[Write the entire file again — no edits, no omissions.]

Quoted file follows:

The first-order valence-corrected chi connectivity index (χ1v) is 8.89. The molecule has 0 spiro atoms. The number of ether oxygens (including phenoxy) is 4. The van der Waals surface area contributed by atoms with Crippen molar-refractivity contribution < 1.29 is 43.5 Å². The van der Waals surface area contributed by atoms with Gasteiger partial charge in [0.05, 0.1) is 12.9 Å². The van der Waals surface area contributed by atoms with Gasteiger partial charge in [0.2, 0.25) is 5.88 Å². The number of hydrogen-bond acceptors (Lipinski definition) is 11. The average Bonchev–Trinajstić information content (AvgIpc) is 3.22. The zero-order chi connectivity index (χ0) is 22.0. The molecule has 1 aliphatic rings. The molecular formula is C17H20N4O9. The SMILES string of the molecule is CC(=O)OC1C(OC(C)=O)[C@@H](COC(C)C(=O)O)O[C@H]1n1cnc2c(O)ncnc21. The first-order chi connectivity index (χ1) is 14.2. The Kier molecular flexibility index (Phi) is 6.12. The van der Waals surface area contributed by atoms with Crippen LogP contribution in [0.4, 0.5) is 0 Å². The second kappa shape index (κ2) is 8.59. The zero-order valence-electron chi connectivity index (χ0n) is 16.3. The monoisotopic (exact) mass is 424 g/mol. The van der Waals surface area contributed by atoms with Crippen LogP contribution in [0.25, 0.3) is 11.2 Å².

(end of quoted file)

The first-order valence-corrected chi connectivity index (χ1v) is 8.89. The molecule has 0 spiro atoms. The number of ether oxygens (including phenoxy) is 4. The van der Waals surface area contributed by atoms with Crippen molar-refractivity contribution < 1.29 is 43.5 Å². The van der Waals surface area contributed by atoms with Gasteiger partial charge in [0.05, 0.1) is 12.9 Å². The van der Waals surface area contributed by atoms with Gasteiger partial charge in [0.2, 0.25) is 5.88 Å². The number of hydrogen-bond acceptors (Lipinski definition) is 11. The average Bonchev–Trinajstić information content (AvgIpc) is 3.22. The zero-order chi connectivity index (χ0) is 22.0. The molecule has 1 aliphatic rings. The molecular formula is C17H20N4O9. The SMILES string of the molecule is CC(=O)OC1C(OC(C)=O)[C@@H](COC(C)C(=O)O)O[C@H]1n1cnc2c(O)ncnc21. The first-order chi connectivity index (χ1) is 14.2. The Kier molecular flexibility index (Phi) is 6.12. The van der Waals surface area contributed by atoms with Crippen LogP contribution in [0.4, 0.5) is 0 Å². The second kappa shape index (κ2) is 8.59. The zero-order valence-electron chi connectivity index (χ0n) is 16.3. The monoisotopic (exact) mass is 424 g/mol. The van der Waals surface area contributed by atoms with Crippen LogP contribution in [0.25, 0.3) is 11.2 Å².